WELLS FARGO BANK, N.A. v. CLAVERO

No. 3D14-520.

201 So.3d 72 (2015)

WELLS FARGO BANK, N.A., etc., Appellant/Cross-Appellee, v. Maria CLAVERO, et al., Appellees/Cross-Appellants.

District Court of Appeal of Florida, Third District.


Attorney(s) appearing for the Case

Lerman & Whitebook and Carlos D. Lerman , Hollywood, for appellant/cross-appellee.

Nathan Clark , for appellees/cross-appellants.

Before SUAREZ, C.J., and ROTHENBERG and SALTER, JJ.


SALTER, J.

This is an appeal and cross-appeal arising from a lender's1 attempt to foreclose a residential mortgage executed by only one of the four owners of the home when the loan was closed. Applying the legal doctrine of ratification, the trial court entered a foreclosure judgment against all four of the owners on the basis of an equitable lien. The trial court stayed enforcement of that judgment, however, as to two of the owners for as long as the property remains their homestead.

The successor lender, Wells Fargo as trustee, appealed the stay of enforcement, while all four owners cross-appealed the entry of the foreclosure judgment against them. We affirm in part, reverse in part, and remand for modification of the final judgment. We do so as a matter of law and based on a record that is extraordinary — even for the excesses of the Miami residential lending market at the time. We also do so with deference to the veteran trial judge's findings of fact and conscientious efforts to bring some order to a loan closed without regard to normal underwriting or title examination procedures.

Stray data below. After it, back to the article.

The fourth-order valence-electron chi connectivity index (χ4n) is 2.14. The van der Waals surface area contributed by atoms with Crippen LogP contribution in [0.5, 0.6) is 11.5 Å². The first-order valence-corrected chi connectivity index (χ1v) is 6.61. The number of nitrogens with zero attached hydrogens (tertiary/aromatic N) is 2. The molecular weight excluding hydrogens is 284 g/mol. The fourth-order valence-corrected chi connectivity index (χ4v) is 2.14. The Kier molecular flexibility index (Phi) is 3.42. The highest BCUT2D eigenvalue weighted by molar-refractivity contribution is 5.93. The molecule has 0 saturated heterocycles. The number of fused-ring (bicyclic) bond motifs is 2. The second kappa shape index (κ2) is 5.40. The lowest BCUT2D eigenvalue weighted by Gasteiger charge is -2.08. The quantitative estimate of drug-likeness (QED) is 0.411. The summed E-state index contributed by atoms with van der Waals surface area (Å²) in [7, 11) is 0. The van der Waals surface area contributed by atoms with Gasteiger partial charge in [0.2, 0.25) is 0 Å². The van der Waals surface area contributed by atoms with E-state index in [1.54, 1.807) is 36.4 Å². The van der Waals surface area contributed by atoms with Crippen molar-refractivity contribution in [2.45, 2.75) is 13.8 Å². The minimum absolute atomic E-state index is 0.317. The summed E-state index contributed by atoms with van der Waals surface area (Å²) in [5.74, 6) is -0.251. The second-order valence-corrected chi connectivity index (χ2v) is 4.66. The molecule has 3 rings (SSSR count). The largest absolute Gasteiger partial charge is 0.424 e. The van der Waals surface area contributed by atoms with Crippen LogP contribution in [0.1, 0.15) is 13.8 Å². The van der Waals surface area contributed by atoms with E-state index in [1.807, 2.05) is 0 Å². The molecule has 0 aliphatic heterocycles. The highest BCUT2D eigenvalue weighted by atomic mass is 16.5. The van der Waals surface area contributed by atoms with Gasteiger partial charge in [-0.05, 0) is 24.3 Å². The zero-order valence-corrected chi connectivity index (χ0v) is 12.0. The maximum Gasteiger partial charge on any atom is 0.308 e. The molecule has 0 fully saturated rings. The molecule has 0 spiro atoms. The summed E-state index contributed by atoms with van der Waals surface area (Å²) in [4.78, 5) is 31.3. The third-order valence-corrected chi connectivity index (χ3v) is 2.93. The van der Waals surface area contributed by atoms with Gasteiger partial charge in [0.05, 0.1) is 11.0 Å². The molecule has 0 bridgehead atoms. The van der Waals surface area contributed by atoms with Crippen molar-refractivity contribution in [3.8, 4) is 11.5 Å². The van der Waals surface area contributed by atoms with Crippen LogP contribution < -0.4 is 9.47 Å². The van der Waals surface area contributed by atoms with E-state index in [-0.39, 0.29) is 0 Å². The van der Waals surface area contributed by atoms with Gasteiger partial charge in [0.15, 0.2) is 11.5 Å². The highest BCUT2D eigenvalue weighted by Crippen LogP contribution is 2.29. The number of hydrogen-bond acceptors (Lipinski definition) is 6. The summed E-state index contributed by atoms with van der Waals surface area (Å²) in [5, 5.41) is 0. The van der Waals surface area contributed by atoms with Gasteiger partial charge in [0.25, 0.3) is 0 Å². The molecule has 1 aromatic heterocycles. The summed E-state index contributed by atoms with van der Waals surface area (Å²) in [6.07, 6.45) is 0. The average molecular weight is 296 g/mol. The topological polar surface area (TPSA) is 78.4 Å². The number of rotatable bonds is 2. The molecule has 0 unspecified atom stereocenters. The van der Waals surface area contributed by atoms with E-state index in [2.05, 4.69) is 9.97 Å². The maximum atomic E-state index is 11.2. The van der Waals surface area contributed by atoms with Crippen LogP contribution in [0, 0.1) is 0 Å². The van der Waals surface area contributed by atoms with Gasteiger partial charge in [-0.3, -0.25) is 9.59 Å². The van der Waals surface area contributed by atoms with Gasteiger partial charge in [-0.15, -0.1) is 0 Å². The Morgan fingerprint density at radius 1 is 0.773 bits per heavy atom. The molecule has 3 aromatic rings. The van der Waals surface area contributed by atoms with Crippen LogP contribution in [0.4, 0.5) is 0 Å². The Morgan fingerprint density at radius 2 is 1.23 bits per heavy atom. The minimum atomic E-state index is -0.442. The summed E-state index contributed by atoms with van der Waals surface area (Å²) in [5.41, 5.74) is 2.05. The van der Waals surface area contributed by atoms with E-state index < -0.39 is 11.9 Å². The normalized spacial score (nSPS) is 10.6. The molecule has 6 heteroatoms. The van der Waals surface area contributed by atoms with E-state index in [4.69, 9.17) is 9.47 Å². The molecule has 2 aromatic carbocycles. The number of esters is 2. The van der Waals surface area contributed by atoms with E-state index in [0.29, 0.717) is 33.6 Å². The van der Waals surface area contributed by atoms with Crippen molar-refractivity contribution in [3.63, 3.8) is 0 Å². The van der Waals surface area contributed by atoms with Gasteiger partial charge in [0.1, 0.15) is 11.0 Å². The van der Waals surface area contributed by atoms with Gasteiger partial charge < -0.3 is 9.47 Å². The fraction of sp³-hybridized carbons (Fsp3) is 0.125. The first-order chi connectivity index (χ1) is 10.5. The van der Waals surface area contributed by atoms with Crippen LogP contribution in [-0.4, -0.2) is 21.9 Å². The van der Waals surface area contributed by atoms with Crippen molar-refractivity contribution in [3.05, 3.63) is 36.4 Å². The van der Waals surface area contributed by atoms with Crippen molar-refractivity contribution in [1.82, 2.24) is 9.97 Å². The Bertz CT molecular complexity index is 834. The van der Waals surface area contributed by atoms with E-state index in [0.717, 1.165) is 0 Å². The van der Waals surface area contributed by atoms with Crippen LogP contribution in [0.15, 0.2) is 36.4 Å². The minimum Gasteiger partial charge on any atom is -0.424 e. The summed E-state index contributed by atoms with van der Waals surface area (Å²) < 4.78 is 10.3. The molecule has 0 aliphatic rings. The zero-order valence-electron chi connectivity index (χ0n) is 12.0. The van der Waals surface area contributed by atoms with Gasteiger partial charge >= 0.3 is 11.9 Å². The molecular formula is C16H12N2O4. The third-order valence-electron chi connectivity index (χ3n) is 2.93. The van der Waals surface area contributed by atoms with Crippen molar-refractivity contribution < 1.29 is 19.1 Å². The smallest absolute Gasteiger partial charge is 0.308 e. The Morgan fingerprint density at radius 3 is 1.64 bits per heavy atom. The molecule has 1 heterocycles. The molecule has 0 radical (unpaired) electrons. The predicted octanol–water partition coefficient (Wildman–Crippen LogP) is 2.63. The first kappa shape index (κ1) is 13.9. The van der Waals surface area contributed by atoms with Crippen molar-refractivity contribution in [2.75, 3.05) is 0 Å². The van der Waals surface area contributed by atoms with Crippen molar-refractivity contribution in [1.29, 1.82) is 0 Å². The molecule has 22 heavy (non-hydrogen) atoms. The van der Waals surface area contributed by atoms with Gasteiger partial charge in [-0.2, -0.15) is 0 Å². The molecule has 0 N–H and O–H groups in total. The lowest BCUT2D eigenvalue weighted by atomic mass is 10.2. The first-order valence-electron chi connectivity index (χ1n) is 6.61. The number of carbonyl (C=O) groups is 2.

I. Factual and Procedural History

As of 2005, appellees and cross-appellants Elvio and Gliceria Clavero (the "Parents") owned a small home in Miami-Dade County that they had purchased over 30 years earlier (the "3789 Property"). In October of that year, they signed and recorded a quitclaim deed conveying their interests in the 3789 Property to "MARIA CLAVERO and HUBERT CLAVERO HUSBAND AND WIFE AND ELVIO CLAVERO and GLICERIA CLAVERO HUSBAND AND WIFE joint tenants with rights of survivorship [sic]." Hubert Clavero was the Parents' adult son, and at the time, Maria Clavero was Hubert's wife. Hubert and Maria had their own home and did not live in the 3789 Property.

Over two months after recordation of the quitclaim deed, Maria signed the papers for a $201,500.00 mortgage loan on the 3789 Property, in favor of Washington Mutual Bank. She was identified as the only "Borrower," and as a "married woman." She initialed each page of the promissory note and mortgage. The other three owners of record did not sign the note or mortgage.

The Parents received none of the proceeds of the mortgage loan on the 3789 Property, and they never made a payment on the loan. None of the loan proceeds were invested in or used to pay taxes or other obligations relating to the 3789 Property.